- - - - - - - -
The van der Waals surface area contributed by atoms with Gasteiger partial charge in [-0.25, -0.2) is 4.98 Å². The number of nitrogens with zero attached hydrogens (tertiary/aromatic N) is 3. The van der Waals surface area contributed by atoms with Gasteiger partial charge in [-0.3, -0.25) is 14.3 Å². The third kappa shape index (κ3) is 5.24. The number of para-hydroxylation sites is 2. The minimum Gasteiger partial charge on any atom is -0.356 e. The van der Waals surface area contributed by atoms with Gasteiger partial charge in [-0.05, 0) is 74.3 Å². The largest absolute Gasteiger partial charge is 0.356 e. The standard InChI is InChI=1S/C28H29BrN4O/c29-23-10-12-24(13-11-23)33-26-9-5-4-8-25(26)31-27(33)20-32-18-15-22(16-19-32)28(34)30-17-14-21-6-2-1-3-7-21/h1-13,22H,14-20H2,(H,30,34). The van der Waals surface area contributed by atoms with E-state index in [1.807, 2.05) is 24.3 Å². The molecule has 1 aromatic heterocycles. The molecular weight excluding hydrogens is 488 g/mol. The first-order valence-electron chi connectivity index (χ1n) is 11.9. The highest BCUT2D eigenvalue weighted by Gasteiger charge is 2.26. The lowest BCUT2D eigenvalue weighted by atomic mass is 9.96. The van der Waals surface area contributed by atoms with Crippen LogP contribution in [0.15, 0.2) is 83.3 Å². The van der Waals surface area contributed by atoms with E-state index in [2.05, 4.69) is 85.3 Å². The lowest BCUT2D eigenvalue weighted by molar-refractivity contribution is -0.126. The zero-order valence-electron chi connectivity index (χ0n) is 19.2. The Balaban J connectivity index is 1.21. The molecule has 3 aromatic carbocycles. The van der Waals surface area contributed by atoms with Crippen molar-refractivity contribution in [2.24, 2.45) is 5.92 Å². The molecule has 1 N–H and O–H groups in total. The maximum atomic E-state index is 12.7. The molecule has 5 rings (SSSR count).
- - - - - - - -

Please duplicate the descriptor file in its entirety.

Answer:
The van der Waals surface area contributed by atoms with Gasteiger partial charge in [-0.25, -0.2) is 4.98 Å². The number of nitrogens with zero attached hydrogens (tertiary/aromatic N) is 3. The van der Waals surface area contributed by atoms with Gasteiger partial charge in [-0.3, -0.25) is 14.3 Å². The third kappa shape index (κ3) is 5.24. The number of para-hydroxylation sites is 2. The minimum Gasteiger partial charge on any atom is -0.356 e. The van der Waals surface area contributed by atoms with Gasteiger partial charge in [-0.05, 0) is 74.3 Å². The largest absolute Gasteiger partial charge is 0.356 e. The standard InChI is InChI=1S/C28H29BrN4O/c29-23-10-12-24(13-11-23)33-26-9-5-4-8-25(26)31-27(33)20-32-18-15-22(16-19-32)28(34)30-17-14-21-6-2-1-3-7-21/h1-13,22H,14-20H2,(H,30,34). The van der Waals surface area contributed by atoms with E-state index in [1.807, 2.05) is 24.3 Å². The molecule has 1 aromatic heterocycles. The molecular weight excluding hydrogens is 488 g/mol. The first-order valence-electron chi connectivity index (χ1n) is 11.9. The highest BCUT2D eigenvalue weighted by Gasteiger charge is 2.26. The lowest BCUT2D eigenvalue weighted by atomic mass is 9.96. The van der Waals surface area contributed by atoms with Crippen LogP contribution in [0.15, 0.2) is 83.3 Å². The van der Waals surface area contributed by atoms with E-state index in [2.05, 4.69) is 85.3 Å². The lowest BCUT2D eigenvalue weighted by molar-refractivity contribution is -0.126. The zero-order valence-electron chi connectivity index (χ0n) is 19.2. The Balaban J connectivity index is 1.21. The molecule has 3 aromatic carbocycles. The van der Waals surface area contributed by atoms with Crippen molar-refractivity contribution in [2.24, 2.45) is 5.92 Å². The molecule has 1 N–H and O–H groups in total. The maximum atomic E-state index is 12.7. The molecule has 5 rings (SSSR count).